After an exhaustive application, interview, and selection process that began last fall, Seacrest rising senior Ryan Talano recently learned he's been accepted into the highly competitive National Securities Language Initiative - Youth (NSLI-Y). This fully-funded summer scholarship program is offered through the Federal State Department and identifies young American leaders who can help bridge cultural gaps in the world through language and cultural studies. Ryan will be living with a family in Rabat, Morocco and studying Arabic. He qualified for this program, in part, because Ryan was accepted earlier this year into an online Johns Hopkins University honors program to study Arabic.
We did a Q&A with Ryan to learn more about the program and his goals:
Seacrest: How did you first learn about this program?
Ryan: "I first got interested in this program because last year I went to France through Middlebury College. I lived in Nantes for 6 weeks and was only allowed to speak French. I realized after I came home how much I developed my language skills in French learning from locals and immersing myself in the culture."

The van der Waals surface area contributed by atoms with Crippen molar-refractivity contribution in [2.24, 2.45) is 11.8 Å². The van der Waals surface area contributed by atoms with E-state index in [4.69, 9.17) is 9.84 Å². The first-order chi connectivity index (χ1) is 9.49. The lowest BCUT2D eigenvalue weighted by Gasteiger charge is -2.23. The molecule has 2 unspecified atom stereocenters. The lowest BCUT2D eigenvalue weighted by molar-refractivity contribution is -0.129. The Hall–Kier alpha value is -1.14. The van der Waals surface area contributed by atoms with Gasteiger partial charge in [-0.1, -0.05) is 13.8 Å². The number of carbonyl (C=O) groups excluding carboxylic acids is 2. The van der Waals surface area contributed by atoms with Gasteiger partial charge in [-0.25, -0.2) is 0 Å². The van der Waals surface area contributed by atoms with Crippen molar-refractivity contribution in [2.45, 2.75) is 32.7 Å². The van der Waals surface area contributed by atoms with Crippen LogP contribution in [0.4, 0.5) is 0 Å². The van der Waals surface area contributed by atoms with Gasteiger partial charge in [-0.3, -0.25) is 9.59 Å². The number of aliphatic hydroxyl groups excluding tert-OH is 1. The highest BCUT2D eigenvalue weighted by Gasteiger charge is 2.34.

Seacrest: Why Arabic?
Ryan: "Arabic simply isn't well-known. Not a lot of people think of Middle Eastern countries as safe to visit anymore, but I think they hold a lot of similarities with America. That's what I want to do in life; establish a relationship between cultures, American and Middle Eastern. I also realized I want to study language in a cultural setting, rather than an online program."
Seacrest: What makes NSLI-Y different than other study abroad programs?
Ryan: "Well, first it's a government-based scholarship program. It's fully-funded by the government and reaches a lot of destinations like China, South America, Saudi Arabia. Some are full year. I chose a six week summer program because I feel that's the proper amount of time for me to discover and learn without me getting homesick and allows me to focus on other academic options during my regular school year. Second, I get to live with a host family in Rabat, the capital, and I'll have a fellow American roommate. And the best part is we don't know the type of host family we'll have. It could be anywhere from a well-to-do Moroccan family to a working class family. As a privileged, white male from Naples, I really feel it's important to be open-minded about all cultures and immerse myself in the Moroccan culture now that I have this chance. The more you put into your education, the more you get out of it."
Best of luck on your adventure, Ryan! We can't wait to hear all about it when you return.